The United Nations Security Council has condemned the massacre in Myanmar of more than 35 people, including four children and two humanitarian workers, blamed on junta troops.
The killings took place on a highway in eastern Kayah State, where anti-junta rebels have been fighting the military, on December 24.
In a statement released on Wednesday, the members of the Security Council called for the immediate cessation of all violence and emphasized the importance of respect for human rights and of ensuring the safety of civilians.
They also underscored the need for “safe and unimpeded humanitarian access to all people in need, and for the full protection, safety and security of humanitarian and medical personnel.”
The members of the Security Council reaffirmed their support for the sovereignty of Myanmar.
Earlier in the week, the UN Children’s Fund (UNICEF) had condemned the killings, saying it was “shocked and saddened” by the reported killing and burning of victims at a time when many prepared to celebrate Christmas.
The two humanitarian staff, who worked for Save the Children, were on their way home to celebrate the holiday with their families on December 24 but decided to return to office to respond to humanitarian needs in a nearby community.
Credible reports suggested that four underage people were killed, including two 17-year-old boys, a teenage girl, and a child approximately aged five whose gender was not mentioned.
Photos of the purported aftermath of the Christmas Eve massacre in Moso, just outside Hpruso Township in Kayah State, where refugees were sheltering from an army offensive, have spread on social media in Myanmar, fueling outrage against the junta, which seized power in February.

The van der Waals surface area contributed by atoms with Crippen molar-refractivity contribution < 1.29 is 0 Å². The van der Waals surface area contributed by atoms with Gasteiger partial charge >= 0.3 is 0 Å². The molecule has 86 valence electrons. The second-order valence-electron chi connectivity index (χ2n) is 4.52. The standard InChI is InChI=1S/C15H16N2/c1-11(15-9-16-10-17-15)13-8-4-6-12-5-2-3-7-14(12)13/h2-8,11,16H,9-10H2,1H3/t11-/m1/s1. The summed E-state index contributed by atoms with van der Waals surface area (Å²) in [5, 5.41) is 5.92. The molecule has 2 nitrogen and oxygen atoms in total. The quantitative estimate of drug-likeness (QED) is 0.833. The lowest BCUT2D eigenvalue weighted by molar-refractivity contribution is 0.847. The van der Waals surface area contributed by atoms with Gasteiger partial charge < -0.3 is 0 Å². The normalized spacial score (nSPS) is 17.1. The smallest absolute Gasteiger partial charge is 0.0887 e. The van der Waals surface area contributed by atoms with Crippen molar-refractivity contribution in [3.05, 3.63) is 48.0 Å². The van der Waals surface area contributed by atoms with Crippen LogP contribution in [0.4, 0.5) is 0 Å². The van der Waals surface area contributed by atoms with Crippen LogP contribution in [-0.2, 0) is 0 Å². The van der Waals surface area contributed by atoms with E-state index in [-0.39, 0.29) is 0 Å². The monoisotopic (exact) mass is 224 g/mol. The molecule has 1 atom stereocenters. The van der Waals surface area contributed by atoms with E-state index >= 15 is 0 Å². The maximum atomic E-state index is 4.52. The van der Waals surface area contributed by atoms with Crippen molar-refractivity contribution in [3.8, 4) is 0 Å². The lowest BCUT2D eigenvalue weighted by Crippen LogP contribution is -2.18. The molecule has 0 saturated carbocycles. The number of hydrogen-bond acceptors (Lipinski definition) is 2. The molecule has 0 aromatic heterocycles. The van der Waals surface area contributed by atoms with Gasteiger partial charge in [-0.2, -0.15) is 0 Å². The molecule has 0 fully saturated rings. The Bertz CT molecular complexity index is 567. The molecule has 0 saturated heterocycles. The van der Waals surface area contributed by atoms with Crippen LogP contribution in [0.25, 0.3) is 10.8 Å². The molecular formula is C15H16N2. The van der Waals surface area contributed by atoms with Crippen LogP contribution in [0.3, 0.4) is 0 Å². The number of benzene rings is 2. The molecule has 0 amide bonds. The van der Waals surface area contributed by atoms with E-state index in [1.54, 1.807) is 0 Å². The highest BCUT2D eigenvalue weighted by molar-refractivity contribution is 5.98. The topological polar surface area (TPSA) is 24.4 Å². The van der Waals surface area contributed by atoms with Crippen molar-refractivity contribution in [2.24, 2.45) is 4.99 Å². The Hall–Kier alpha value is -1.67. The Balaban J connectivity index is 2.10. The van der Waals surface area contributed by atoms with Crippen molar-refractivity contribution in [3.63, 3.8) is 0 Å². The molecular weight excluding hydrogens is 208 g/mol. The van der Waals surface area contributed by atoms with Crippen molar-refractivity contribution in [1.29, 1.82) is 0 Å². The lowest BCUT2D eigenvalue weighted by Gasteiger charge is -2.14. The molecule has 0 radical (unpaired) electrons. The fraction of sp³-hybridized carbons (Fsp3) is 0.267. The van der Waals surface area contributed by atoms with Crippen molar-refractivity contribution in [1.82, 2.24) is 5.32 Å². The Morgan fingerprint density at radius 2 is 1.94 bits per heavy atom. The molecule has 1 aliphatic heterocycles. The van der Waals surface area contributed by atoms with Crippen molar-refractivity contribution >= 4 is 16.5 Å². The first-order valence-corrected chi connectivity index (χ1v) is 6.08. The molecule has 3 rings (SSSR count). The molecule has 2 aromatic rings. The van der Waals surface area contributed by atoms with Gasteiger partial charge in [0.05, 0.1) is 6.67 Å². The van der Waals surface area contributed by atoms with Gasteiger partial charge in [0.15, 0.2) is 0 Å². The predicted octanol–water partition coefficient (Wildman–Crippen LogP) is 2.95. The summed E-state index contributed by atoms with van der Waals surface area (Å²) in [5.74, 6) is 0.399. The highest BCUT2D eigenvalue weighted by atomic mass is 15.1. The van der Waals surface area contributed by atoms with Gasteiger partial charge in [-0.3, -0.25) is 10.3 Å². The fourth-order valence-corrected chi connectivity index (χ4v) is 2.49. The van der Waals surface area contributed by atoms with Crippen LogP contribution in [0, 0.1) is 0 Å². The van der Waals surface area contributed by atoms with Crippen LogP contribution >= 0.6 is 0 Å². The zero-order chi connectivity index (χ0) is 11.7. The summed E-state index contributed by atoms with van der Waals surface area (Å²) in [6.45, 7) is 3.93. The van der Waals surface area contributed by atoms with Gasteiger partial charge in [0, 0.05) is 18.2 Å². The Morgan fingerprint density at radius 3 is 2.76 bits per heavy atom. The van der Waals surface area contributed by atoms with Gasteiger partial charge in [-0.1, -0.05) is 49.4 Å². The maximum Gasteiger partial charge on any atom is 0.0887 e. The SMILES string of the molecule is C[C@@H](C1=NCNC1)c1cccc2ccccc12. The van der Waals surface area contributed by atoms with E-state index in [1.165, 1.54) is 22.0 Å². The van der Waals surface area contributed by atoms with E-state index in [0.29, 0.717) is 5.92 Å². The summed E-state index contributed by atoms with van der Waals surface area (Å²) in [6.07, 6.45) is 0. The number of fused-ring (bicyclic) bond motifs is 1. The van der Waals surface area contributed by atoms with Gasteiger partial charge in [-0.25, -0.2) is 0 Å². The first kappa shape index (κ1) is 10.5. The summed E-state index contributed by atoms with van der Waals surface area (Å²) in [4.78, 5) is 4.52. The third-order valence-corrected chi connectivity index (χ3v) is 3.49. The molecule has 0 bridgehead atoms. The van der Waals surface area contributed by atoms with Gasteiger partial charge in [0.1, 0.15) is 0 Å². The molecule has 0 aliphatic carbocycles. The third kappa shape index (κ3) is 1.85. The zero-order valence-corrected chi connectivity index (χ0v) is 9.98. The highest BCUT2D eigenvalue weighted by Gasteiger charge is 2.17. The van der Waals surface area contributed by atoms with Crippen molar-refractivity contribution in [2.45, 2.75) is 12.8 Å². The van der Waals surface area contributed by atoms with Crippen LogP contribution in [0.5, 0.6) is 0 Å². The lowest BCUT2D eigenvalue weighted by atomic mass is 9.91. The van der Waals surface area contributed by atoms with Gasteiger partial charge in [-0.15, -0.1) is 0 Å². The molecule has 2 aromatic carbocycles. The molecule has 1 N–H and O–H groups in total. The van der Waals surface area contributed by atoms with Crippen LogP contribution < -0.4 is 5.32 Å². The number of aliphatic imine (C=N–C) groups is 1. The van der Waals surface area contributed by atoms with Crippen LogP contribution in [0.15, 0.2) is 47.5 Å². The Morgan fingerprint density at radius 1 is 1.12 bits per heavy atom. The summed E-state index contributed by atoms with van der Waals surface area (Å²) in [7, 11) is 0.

Photos showed the charred bodies of over 30 people in three burned-out vehicles.
Myanmar has been in turmoil since its military overthrew former leader Aung San Suu Kyi’s government in February 2021, with widespread protests demanding the restoration of civilian rule. More than 10,700 civilians have so far been detained and 1,300 killed by security forces since the military seized power, according to a local monitoring group.
During the rule of Western-backed Suu Kyi, Myanmar’s military engaged in the ethnic cleansing of Rohingya Muslims in the country. Starting in 2017, thousands of Rohingya Muslims were killed, raped, tortured, or arrested by the military, according to the UN, which has described the Rohingya as the most persecuted minority in the world.
Nearly 900,000 Rohingya refugees remain stuck in squalid, crowded conditions in refugee camps in neighboring Bangladesh after fleeing the killings in Myanmar.
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